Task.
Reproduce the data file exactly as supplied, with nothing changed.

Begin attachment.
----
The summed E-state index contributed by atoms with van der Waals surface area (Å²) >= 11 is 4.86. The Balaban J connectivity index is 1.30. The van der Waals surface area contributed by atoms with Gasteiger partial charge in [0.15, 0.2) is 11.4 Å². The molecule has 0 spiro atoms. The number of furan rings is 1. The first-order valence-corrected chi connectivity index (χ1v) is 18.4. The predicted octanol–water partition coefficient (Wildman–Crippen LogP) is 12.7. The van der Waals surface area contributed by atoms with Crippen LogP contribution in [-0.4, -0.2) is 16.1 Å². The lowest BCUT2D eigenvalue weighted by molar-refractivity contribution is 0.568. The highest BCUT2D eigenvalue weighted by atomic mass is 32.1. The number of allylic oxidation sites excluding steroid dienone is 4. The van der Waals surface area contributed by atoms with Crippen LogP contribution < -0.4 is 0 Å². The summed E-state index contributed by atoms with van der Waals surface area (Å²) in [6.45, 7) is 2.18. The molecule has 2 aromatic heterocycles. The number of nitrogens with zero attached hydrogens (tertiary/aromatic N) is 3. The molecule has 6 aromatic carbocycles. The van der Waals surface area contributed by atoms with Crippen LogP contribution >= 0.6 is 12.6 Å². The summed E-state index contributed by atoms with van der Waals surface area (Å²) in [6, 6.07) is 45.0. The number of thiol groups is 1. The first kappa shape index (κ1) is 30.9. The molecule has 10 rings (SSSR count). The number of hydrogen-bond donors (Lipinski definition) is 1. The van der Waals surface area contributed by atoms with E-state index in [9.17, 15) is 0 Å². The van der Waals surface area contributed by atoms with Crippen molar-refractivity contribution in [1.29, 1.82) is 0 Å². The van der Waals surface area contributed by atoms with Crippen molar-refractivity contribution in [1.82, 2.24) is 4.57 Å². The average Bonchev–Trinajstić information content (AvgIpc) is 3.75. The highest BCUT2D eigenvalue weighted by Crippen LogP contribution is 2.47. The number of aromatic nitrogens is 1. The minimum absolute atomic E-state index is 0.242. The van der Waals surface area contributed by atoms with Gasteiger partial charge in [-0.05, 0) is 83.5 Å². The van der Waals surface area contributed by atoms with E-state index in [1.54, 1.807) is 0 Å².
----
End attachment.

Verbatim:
The summed E-state index contributed by atoms with van der Waals surface area (Å²) >= 11 is 4.86. The Balaban J connectivity index is 1.30. The van der Waals surface area contributed by atoms with Gasteiger partial charge in [0.15, 0.2) is 11.4 Å². The molecule has 0 spiro atoms. The number of furan rings is 1. The first-order valence-corrected chi connectivity index (χ1v) is 18.4. The predicted octanol–water partition coefficient (Wildman–Crippen LogP) is 12.7. The van der Waals surface area contributed by atoms with Crippen LogP contribution in [-0.4, -0.2) is 16.1 Å². The lowest BCUT2D eigenvalue weighted by molar-refractivity contribution is 0.568. The highest BCUT2D eigenvalue weighted by atomic mass is 32.1. The number of allylic oxidation sites excluding steroid dienone is 4. The van der Waals surface area contributed by atoms with Crippen LogP contribution < -0.4 is 0 Å². The summed E-state index contributed by atoms with van der Waals surface area (Å²) in [6.45, 7) is 2.18. The molecule has 2 aromatic heterocycles. The number of nitrogens with zero attached hydrogens (tertiary/aromatic N) is 3. The molecule has 6 aromatic carbocycles. The van der Waals surface area contributed by atoms with Crippen LogP contribution >= 0.6 is 12.6 Å². The summed E-state index contributed by atoms with van der Waals surface area (Å²) in [6, 6.07) is 45.0. The number of thiol groups is 1. The first kappa shape index (κ1) is 30.9. The molecule has 10 rings (SSSR count). The number of hydrogen-bond donors (Lipinski definition) is 1. The van der Waals surface area contributed by atoms with E-state index in [9.17, 15) is 0 Å². The van der Waals surface area contributed by atoms with Crippen molar-refractivity contribution in [1.29, 1.82) is 0 Å². The van der Waals surface area contributed by atoms with Crippen molar-refractivity contribution in [1.82, 2.24) is 4.57 Å². The average Bonchev–Trinajstić information content (AvgIpc) is 3.75. The highest BCUT2D eigenvalue weighted by Crippen LogP contribution is 2.47. The number of aromatic nitrogens is 1. The minimum absolute atomic E-state index is 0.242. The van der Waals surface area contributed by atoms with Gasteiger partial charge in [-0.05, 0) is 83.5 Å². The van der Waals surface area contributed by atoms with E-state index in [1.54, 1.807) is 0 Å².